When patients, their families or our partners call JourneyCare, I am often the first person that answers the phone and my goal is to make them feel at ease.
In that important first contact, a caller should expect to speak with a professional, compassionate and knowledgeable person who is there to really listen and help connect them to
the services they need. Depending on each family’s individual need, we will connect them with the most appropriate resource.
Often it takes courage to call JourneyCare. Because of this, we assure everyone who calls that a team member can meet with them that same day. We meet them wherever they are – at home, the hospital, or another care facility.
From the moment they make that first call, we want our patients, their families and our partners to know they are not alone.
The most rewarding part of my work is hearing the relief in each person’s voice by the end of our conversation. It feels good to know that I gave them reassurance and connected them with the support they need. We want our patients, their families and our partners to know we are only a phone call away, to know that we care, and that we are working as a team to achieve the best
outcome for them.
I often call our Nurse Liaisons and Admissions team “the first faces of JourneyCare.” We are on the front line and are among the first people patients and families meet from our agency. We help patients and their families as they make the decision to choose hospice, and connect them with their care teams.
Hospice is really my heart. It is an honor to advocate for people at such a critical moment in their lives. I believe our role is to help patients understand that – although their doctor has made a
referral for hospice – that simply means hospice is a choice to focus on quality of life. It is not “giving up.” Instead, hospice helps patients live each day to the fullest, by having their symptoms managed with expert care, so they can carry out their wishes.
We meet with patients and families wherever they are, whether at home, a hospital or another care facility. And when I meet a family, my goal is to bring peace in the middle of uncertainty and fear. I always ask “What is your understanding about why we are meeting today?” That lets me know where they are, not only regarding their understanding of hospice, but emotionally. I work to have a heartfelt discussion about their goals of care and their wishes. Once I understand their needs, I am able to show them how JourneyCare can individualize their care to meet those needs.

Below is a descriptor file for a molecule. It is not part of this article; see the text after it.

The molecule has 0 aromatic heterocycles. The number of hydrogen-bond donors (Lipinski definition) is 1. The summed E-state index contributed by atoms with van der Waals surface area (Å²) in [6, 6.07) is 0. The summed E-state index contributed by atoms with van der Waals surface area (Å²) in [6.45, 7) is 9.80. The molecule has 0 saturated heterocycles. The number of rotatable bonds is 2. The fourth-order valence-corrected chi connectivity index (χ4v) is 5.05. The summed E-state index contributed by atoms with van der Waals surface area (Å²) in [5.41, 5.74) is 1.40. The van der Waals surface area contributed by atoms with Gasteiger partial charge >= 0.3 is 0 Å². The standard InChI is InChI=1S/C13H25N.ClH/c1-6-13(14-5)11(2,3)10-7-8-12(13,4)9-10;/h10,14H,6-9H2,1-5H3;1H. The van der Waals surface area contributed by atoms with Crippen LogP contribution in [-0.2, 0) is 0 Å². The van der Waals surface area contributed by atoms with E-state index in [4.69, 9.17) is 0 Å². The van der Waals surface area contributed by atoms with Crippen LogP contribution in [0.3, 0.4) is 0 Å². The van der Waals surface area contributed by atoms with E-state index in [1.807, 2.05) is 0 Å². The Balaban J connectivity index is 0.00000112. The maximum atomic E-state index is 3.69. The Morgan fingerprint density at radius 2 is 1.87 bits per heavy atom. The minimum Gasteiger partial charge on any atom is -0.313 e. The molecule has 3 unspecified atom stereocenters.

Ultimately, our team meets people when they have just received news they never want to hear. Often they feel all hope has been taken away. We work to bring hope, to show them that their journey is our journey, too. We want them to understand we are here to hold their hand and walk with them every step of the way.
After more than a decade working in hospice, an important part of my role is to understand who each patient is, the role their families play, and how that will impact the care each patient receives.
Each family comes with so much history, as well as complicated dynamics and different communication methods. Learning about this – as well as their values, cultural and religious considerations – helps our care teams develop a plan of care. We learn what is important to them. So many people come to hospice and say “I am here for comfort.” But we must figure out what comfort means to
them. Our work is about communication, education, setting goals for patients and families and prioritizing those goals. It is different for everyone. Some people are worried about getting their
affairs in order, while others might be focused on things that have been left unsaid to their loved ones. Maybe it’s about closure, or it could even be about honoring a celebration that is important to them, like a birthday.
We may have to approach a situation and compassionately say “You may not make it to your birthday, but is there a way we can celebrate now?” We work in this way to help families find meaning and peace.
We also help families understand the normalcy of what is happening in hospice – to give them permission to talk about death and dying. So often I sit with families and they thank us for using concrete words about loss, helping them talk about what is happening in honest terms and without euphemism.
The gratification of my job is not always immediate, because families need time to heal. I know things have gone well if, months down the road, a family looks back at one of the most challenging times of their lives and feels good about it. That makes my work meaningful.